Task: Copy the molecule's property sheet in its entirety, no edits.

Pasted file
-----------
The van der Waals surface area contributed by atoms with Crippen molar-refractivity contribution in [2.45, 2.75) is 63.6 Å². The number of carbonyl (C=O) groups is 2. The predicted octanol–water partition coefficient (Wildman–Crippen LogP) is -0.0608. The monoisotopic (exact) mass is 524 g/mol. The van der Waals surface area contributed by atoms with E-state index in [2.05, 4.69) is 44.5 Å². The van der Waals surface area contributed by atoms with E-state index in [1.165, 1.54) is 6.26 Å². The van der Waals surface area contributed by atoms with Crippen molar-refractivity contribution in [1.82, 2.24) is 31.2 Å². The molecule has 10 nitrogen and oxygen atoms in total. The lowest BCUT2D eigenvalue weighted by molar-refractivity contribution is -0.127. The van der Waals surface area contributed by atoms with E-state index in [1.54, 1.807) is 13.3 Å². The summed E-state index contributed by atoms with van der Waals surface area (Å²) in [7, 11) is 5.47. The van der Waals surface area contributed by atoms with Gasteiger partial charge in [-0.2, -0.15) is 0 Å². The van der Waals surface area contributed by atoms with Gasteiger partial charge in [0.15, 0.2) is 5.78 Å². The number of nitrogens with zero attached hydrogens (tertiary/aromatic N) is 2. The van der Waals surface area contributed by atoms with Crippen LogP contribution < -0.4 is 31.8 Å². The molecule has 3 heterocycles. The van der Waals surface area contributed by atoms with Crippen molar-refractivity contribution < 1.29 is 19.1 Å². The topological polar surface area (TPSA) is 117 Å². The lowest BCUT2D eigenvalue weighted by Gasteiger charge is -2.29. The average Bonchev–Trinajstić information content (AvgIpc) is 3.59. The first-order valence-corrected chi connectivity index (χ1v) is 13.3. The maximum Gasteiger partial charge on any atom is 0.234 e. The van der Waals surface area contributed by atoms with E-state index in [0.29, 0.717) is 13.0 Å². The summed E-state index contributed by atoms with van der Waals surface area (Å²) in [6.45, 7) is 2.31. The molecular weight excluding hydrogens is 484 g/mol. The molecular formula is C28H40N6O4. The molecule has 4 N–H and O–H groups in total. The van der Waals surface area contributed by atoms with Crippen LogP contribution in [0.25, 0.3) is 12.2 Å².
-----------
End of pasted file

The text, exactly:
The van der Waals surface area contributed by atoms with Crippen molar-refractivity contribution in [2.45, 2.75) is 63.6 Å². The number of carbonyl (C=O) groups is 2. The predicted octanol–water partition coefficient (Wildman–Crippen LogP) is -0.0608. The monoisotopic (exact) mass is 524 g/mol. The van der Waals surface area contributed by atoms with E-state index in [2.05, 4.69) is 44.5 Å². The van der Waals surface area contributed by atoms with E-state index in [1.165, 1.54) is 6.26 Å². The van der Waals surface area contributed by atoms with Crippen molar-refractivity contribution in [1.82, 2.24) is 31.2 Å². The molecule has 10 nitrogen and oxygen atoms in total. The lowest BCUT2D eigenvalue weighted by molar-refractivity contribution is -0.127. The van der Waals surface area contributed by atoms with E-state index in [1.54, 1.807) is 13.3 Å². The summed E-state index contributed by atoms with van der Waals surface area (Å²) in [7, 11) is 5.47. The van der Waals surface area contributed by atoms with Gasteiger partial charge in [-0.2, -0.15) is 0 Å². The van der Waals surface area contributed by atoms with Gasteiger partial charge in [0.15, 0.2) is 5.78 Å². The number of nitrogens with zero attached hydrogens (tertiary/aromatic N) is 2. The van der Waals surface area contributed by atoms with Crippen LogP contribution < -0.4 is 31.8 Å². The molecule has 3 heterocycles. The van der Waals surface area contributed by atoms with Crippen molar-refractivity contribution < 1.29 is 19.1 Å². The topological polar surface area (TPSA) is 117 Å². The lowest BCUT2D eigenvalue weighted by Gasteiger charge is -2.29. The average Bonchev–Trinajstić information content (AvgIpc) is 3.59. The first-order valence-corrected chi connectivity index (χ1v) is 13.3. The maximum Gasteiger partial charge on any atom is 0.234 e. The van der Waals surface area contributed by atoms with E-state index in [0.29, 0.717) is 13.0 Å². The summed E-state index contributed by atoms with van der Waals surface area (Å²) in [6.45, 7) is 2.31. The molecular weight excluding hydrogens is 484 g/mol. The molecular formula is C28H40N6O4. The molecule has 4 N–H and O–H groups in total. The van der Waals surface area contributed by atoms with Crippen LogP contribution in [0.25, 0.3) is 12.2 Å².